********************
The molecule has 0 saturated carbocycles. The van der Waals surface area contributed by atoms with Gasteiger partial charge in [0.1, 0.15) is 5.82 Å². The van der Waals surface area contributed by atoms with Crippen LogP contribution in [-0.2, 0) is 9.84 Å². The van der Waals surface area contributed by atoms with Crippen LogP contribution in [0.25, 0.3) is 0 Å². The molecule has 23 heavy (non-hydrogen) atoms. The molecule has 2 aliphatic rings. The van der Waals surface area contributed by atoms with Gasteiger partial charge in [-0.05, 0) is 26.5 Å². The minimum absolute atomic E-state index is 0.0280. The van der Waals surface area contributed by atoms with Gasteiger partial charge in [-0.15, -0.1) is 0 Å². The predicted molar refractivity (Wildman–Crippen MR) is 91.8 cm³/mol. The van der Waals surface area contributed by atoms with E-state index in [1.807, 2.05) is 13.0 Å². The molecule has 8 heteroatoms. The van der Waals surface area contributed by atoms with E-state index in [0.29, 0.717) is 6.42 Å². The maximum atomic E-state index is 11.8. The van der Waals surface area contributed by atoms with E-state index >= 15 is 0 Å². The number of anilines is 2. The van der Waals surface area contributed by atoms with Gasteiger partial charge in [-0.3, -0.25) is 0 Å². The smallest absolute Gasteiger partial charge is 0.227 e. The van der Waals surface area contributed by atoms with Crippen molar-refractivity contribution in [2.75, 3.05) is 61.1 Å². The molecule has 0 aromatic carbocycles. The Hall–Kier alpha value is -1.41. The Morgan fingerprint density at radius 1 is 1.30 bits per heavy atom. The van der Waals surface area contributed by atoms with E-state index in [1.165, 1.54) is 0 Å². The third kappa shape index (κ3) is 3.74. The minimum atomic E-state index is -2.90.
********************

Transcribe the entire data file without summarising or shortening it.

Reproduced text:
The molecule has 0 saturated carbocycles. The van der Waals surface area contributed by atoms with Gasteiger partial charge in [0.1, 0.15) is 5.82 Å². The van der Waals surface area contributed by atoms with Crippen LogP contribution in [-0.2, 0) is 9.84 Å². The van der Waals surface area contributed by atoms with Crippen LogP contribution in [0.25, 0.3) is 0 Å². The molecule has 23 heavy (non-hydrogen) atoms. The molecule has 2 aliphatic rings. The van der Waals surface area contributed by atoms with Gasteiger partial charge in [-0.05, 0) is 26.5 Å². The minimum absolute atomic E-state index is 0.0280. The van der Waals surface area contributed by atoms with Gasteiger partial charge in [-0.15, -0.1) is 0 Å². The predicted molar refractivity (Wildman–Crippen MR) is 91.8 cm³/mol. The van der Waals surface area contributed by atoms with E-state index in [1.807, 2.05) is 13.0 Å². The molecule has 8 heteroatoms. The van der Waals surface area contributed by atoms with E-state index in [0.29, 0.717) is 6.42 Å². The maximum atomic E-state index is 11.8. The van der Waals surface area contributed by atoms with E-state index >= 15 is 0 Å². The number of anilines is 2. The van der Waals surface area contributed by atoms with Gasteiger partial charge in [-0.3, -0.25) is 0 Å². The smallest absolute Gasteiger partial charge is 0.227 e. The van der Waals surface area contributed by atoms with Crippen molar-refractivity contribution in [2.75, 3.05) is 61.1 Å². The molecule has 0 aromatic carbocycles. The Hall–Kier alpha value is -1.41. The Morgan fingerprint density at radius 1 is 1.30 bits per heavy atom. The van der Waals surface area contributed by atoms with E-state index in [1.165, 1.54) is 0 Å². The third kappa shape index (κ3) is 3.74. The minimum atomic E-state index is -2.90.